Day case surgery, where patients are sent home on the same day as the operation, is a common clinical practice which is no longer confined to simple procedures. Premedication with drugs to reduce anxiety prior to general anaesthesia may be withheld from patients due to concerns that they may delay recovery after surgery. This may reduce the efficiency of day surgery units and has important economic considerations. It may also lead to unanticipated hospital admission which can be unacceptable for patients. However, some patients would still like the option of anxiety reducing medication.
We identified 17 studies which compared premedication with a placebo prior to day case surgery. Twelve studies involved benzodiazepines (sedatives), two involved opioids (painkillers), two involved beta-blockers, one compared a benzodiazepine with a beta-blocker and one involved a herbal medication. In general, the studies were of poor quality and many used anaesthetic techniques which are no longer common. Only seven studies directly measured time to ambulation or discharge and found that this was not affected by the use of premedication. Some studies used specific tests to assess for residual effects of the premedication. Although these were often impaired after surgery, this did not appear to delay discharge.
We found no evidence of a difference in time to discharge from hospital, assessed by clinical criteria, in patients who received anxiolytic premedication. However, in view of the age and variety of anaesthetic techniques used and clinical heterogeneity between studies, inferences for current day case practice should be made with caution.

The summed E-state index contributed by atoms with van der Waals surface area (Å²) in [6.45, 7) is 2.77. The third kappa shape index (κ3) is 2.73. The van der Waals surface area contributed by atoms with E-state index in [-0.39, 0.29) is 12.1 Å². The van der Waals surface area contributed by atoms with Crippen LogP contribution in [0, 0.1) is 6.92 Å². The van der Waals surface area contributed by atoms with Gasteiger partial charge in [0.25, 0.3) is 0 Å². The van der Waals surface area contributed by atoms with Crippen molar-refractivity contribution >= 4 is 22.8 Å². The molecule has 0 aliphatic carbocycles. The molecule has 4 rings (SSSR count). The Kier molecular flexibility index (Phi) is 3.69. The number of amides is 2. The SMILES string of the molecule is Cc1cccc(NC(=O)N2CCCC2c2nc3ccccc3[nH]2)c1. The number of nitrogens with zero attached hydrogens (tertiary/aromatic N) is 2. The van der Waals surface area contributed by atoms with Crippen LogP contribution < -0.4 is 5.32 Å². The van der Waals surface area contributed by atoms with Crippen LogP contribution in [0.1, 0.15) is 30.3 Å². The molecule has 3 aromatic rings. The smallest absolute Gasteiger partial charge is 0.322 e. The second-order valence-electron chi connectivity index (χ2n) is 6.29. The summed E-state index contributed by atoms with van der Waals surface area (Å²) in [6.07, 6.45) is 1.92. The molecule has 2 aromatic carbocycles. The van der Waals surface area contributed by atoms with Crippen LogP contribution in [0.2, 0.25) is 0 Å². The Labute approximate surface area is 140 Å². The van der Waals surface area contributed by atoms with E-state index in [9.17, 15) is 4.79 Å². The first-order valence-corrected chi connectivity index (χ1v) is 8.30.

Since the early 1980s, it has become more and more common to carry out surgical procedures on a day case basis. Many patients are anxious before surgery yet there is sometimes a reluctance to provide sedative medication because it is believed to delay discharge from hospital.This is an updated version of the review first published in 2000 (previous updates 2003; 2006).
To assess the effect of anxiolytic premedication on time to discharge in adult patients undergoing day case surgery under general anaesthesia.
We identified trials by computerized searches of the Cochrane Central Register of Controlled Trials (CENTRAL) (The Cochrane Library, 2009 Issue 1 ); MEDLINE (1980 to January 2009); EMBASE (1980 to January 2009). We also checked the reference lists of trials and review articles and handsearched three main anaesthesia journals.
We included all identified randomized controlled trials comparing anxiolytic drug(s) with placebo before general anaesthesia in adult day case surgical patients.
We collected data on anaesthetic drugs used; results of psychomotor function tests where these were used to assess residual effect of premedication; and on times from end of anaesthesia to ability to walk unaided or readiness for discharge from hospital. Formal statistical synthesis of individual trials was not performed in view of the variety of drugs studied.
We included 17 studies. Methodological quality of included studies was poor. Of these 17, only seven studies specifically addressed the discharge question; none found any delay in premedicated patients. Two other studies used clinical criteria to assess fitness for discharge, though times were not given. Again, there was no difference from placebo. Eleven studies used tests of psychomotor function with or without clinical measures as indicators of recovery from anaesthesia. In none of these studies did the premedication appear to delay discharge, although performance on tests of psychomotor function was sometimes still impaired. Three studies showed no impairment in psychomotor function, six showed some impairment which had resolved by three hours or time of discharge and two showed significant impairment.